A House for Mr. Biswas, First Edition, 1961
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In other news, we’ve just announced our September partner bookstore, The Regulator in Durham, North Carolina! Founded in 1976, when Durham was still “a tobacco and textile town,” and named for freethinking North Carolina colonial revolutionaries, The Regulator has been a stalwart of Durham life and independent bookselling. This month their store was vandalized: read their post about it (“the Regulator Bookshop welcomes knowledge seekers”) and the inspiring support it generated here.
But enough about us! The autumn looms, a moment of frenzy in the book-making and -selling world. Perhaps it is the ancient association with returning to school. (The summer is a moment of frenzy also, for opposite reasons I guess.) If you’re looking for round-ups of what’s ahead, here are a few fall book previews, in slightly different flavors: from on high: Associated Press; aiming for fun: Entertainment Weekly; industry talk: Publishers Weekly; in a more bohemian vein: The Millions.
There also seems to be an awful lot going on in the way of books turning into other things. Every couple of years a smaller press produces a book that catches on like wildfire. A recent, dramatic example is Elena Ferrante’s multi-volume fictional account (from the excellent and adventurous small press Europa) of two young women’s coming of age in mid-century Naples, beginning with My Brilliant Friend and called as a group The Neopolitan Quartet, which on some days seemed to be achieving Harry Potter-like levels of fandom. Jason Horowitz visited the Italian set of the series’ forthcoming HBO adaptation for Vogue, and HBO released a teaser a few weeks ago for what will become a thirty-six episode series. Ferrante seems to be maintaining her besieged pseudonimity throughout the experience.
The announcement that Greta Gerwig (of Lady Bird fame) is preparing a new adaptation of Louisa May Alcott’s Little Women, with Saoirse Ronan and Meryl Streep, arrives amidst a boomlet in Little Women appreciation, including this one from the great Joan Acocella in The New Yorker and one more from Sarah Blackwood in The New Republic. In LitHub Daily Anne Boyd Rioux asks why more boys don’t read Little Women. (Little Women also puts in an appearance in My Brilliant Friend, see above.) Depending on how old you are, you remember Little Women movies with Susan Sarandon, Winona Ryder, and Kirsten Dunst or with June Allyson, Elizabeth Taylor, Janet Leigh, and an expiring Margaret O'Brien, or, even further back, Katherine Hepburn. A veritable army of marvelous women, big and small.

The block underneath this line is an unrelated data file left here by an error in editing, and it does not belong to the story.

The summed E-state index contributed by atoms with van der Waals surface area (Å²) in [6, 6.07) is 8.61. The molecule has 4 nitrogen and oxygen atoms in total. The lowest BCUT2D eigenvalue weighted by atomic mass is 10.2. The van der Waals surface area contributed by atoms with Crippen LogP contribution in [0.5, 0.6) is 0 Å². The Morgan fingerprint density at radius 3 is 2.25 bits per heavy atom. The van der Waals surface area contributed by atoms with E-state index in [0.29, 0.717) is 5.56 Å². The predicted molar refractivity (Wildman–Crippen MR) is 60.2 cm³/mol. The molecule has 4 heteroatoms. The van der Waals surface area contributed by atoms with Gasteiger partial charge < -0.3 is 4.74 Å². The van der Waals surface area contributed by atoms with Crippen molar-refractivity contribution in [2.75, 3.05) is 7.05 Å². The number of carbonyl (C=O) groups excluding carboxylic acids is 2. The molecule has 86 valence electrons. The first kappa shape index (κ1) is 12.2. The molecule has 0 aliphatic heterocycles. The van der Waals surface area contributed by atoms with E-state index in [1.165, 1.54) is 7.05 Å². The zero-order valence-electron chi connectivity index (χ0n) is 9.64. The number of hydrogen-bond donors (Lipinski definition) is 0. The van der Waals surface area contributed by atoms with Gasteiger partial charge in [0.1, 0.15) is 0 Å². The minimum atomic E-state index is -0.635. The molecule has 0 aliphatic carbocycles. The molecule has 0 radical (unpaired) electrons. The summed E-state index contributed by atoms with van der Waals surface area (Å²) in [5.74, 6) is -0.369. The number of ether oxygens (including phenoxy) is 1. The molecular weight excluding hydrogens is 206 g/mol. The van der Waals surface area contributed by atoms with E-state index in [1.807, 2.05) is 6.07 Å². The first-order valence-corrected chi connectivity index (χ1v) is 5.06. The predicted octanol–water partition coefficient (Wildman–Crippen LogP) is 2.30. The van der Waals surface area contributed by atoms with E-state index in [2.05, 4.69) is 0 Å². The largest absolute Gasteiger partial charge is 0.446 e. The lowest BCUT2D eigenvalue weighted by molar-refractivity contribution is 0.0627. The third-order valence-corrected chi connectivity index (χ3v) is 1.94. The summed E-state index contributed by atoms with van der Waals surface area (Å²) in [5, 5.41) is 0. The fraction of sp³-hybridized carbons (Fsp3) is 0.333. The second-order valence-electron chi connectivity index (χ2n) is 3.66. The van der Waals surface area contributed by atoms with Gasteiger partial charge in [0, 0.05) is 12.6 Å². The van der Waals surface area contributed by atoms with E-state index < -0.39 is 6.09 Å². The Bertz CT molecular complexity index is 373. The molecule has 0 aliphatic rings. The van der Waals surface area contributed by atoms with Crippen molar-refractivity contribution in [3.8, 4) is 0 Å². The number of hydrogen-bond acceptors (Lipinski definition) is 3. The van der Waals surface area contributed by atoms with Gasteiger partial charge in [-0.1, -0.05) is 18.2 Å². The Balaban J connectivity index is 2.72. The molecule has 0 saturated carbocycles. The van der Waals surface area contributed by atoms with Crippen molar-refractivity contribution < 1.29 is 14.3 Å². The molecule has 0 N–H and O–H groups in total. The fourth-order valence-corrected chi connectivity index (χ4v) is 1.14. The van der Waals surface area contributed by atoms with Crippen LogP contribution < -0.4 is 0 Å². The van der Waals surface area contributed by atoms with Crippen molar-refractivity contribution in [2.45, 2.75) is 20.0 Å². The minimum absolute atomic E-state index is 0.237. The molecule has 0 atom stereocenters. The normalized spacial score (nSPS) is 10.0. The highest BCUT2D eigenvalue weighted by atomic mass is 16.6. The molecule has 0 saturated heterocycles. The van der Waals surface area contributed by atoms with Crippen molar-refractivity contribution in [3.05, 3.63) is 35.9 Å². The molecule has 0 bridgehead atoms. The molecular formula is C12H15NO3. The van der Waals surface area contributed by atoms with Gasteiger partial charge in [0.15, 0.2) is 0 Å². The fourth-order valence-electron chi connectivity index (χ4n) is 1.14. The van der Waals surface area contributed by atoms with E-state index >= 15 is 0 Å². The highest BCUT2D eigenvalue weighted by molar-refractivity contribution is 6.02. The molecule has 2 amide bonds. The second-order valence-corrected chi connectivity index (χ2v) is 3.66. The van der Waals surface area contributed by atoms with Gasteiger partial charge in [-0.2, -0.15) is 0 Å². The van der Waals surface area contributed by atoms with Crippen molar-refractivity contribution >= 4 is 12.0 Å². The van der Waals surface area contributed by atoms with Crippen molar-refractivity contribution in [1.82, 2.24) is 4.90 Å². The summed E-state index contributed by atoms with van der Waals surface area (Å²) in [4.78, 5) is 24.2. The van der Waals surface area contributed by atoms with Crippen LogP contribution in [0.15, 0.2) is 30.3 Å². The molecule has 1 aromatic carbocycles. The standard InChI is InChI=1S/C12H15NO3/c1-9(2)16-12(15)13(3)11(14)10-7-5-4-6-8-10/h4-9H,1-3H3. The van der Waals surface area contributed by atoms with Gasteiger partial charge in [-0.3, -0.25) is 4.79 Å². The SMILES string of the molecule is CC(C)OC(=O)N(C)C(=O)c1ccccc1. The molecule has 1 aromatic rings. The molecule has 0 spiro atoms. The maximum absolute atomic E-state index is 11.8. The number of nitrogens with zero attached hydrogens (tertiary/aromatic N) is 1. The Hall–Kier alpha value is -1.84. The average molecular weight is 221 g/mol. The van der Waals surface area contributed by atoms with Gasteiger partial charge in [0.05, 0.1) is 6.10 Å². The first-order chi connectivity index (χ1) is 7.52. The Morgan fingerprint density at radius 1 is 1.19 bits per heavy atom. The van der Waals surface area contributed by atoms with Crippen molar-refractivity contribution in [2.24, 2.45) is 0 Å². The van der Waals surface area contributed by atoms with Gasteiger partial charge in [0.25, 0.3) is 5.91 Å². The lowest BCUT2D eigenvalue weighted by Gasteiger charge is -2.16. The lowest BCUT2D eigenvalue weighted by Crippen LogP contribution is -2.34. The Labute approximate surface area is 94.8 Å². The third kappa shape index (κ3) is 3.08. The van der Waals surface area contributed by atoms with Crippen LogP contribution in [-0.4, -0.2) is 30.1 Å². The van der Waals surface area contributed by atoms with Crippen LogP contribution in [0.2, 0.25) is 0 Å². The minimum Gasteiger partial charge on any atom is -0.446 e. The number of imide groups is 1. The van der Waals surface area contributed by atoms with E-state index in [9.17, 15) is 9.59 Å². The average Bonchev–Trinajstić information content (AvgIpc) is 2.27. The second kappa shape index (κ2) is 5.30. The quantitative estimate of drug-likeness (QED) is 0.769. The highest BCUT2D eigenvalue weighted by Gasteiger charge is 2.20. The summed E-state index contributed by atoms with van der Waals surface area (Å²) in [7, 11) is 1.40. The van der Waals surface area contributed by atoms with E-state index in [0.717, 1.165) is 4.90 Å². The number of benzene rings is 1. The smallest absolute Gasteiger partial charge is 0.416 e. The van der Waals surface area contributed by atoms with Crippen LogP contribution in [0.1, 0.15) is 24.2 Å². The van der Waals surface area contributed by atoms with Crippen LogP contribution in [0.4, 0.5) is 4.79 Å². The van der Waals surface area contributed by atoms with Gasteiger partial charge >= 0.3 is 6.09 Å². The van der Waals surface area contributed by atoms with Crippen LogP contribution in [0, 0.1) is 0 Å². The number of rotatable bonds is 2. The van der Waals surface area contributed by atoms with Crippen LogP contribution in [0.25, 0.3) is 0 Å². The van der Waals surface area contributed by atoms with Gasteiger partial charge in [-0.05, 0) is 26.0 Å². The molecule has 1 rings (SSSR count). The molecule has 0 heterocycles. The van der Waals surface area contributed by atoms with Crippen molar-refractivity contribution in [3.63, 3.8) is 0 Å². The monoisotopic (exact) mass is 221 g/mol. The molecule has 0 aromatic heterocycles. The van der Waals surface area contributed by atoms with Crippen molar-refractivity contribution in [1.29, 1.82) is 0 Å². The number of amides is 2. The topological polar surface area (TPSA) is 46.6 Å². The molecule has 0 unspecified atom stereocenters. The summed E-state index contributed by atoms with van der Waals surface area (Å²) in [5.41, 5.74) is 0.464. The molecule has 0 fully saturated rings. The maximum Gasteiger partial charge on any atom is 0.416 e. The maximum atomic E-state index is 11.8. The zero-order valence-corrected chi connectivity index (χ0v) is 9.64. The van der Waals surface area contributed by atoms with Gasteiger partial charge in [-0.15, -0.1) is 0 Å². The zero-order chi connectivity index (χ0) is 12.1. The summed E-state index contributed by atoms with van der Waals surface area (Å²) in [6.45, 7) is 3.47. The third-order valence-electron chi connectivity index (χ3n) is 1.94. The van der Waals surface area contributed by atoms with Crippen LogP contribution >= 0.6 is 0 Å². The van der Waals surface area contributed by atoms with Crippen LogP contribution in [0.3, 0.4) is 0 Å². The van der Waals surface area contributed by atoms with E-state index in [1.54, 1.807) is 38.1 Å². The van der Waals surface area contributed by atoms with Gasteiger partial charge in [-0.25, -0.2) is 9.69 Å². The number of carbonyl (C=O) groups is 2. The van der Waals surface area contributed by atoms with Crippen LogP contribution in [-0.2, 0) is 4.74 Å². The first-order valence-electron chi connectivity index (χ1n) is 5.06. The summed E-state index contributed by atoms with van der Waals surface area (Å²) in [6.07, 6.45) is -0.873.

Meanwhile, Judy Blume, apparently sitting in a Hollywood conference room, asked her readers on Twitter to recommend one of her books to adapt for the screen; the prevalent response seems to have been, all of them please. News emerged of lots of other upcoming book-based projects for screens of various sizes: Kurt Vonnegut’s Slaughterhouse-Five; Min Jin Lee’s Pachinko; Shirley Jackson’s so-filmable The Lottery; Keira Knightley playing the French novelist Colette in a #metoo vein; Jane Austen’s unfinished novel Sanditon; Salman Rushdie’s pre-fatwa epic, Midnight’s Children; James Baldwin’s If Beal Street Could Talk, from Moonlight director Barry Jenkins; and bookstore-owning novelist Ann Patchett’s Bel Canto, with Julianne Moore. Readers exulted in the innocent pleasures of Netflix’s adaptation of Jenny Han’s YA favorite To All the Boys I’ve Loved Before. Hamilton’s Lin Manuel Miranda, who is also making a book out of his reassuring morning and evening tweets, is working on a movie based on a biography of director-choreographer Bob Fosse. LitHub Daily invites readers to “watch a mansplainy scene from the adaptation of Meg Wolitzer’s The Wife,” in which a younger woman writer somehow becomes subsumed into the career of her famous older husband, more #metoo avant la lettre. Another cinematic Harry Potter spin-off, written by J. K. Rowling, Fantastic Beasts: The Crimes of Grindelwald, comes out in November. The Stephen King adaptation phenomenon picks up yet more steam. Emily Temple at LitHub ferrets out the hidden writers behind thirteen movies we might not have known they were hiding in. And the National Endowment for the Humanities reminded us of a wonderful forgotten program to produce films of American short stories for TV. Going in the other direction, Hannah Gadsby, creator of the ground-breaking Netflix stand-up special Nanette, is writing a book.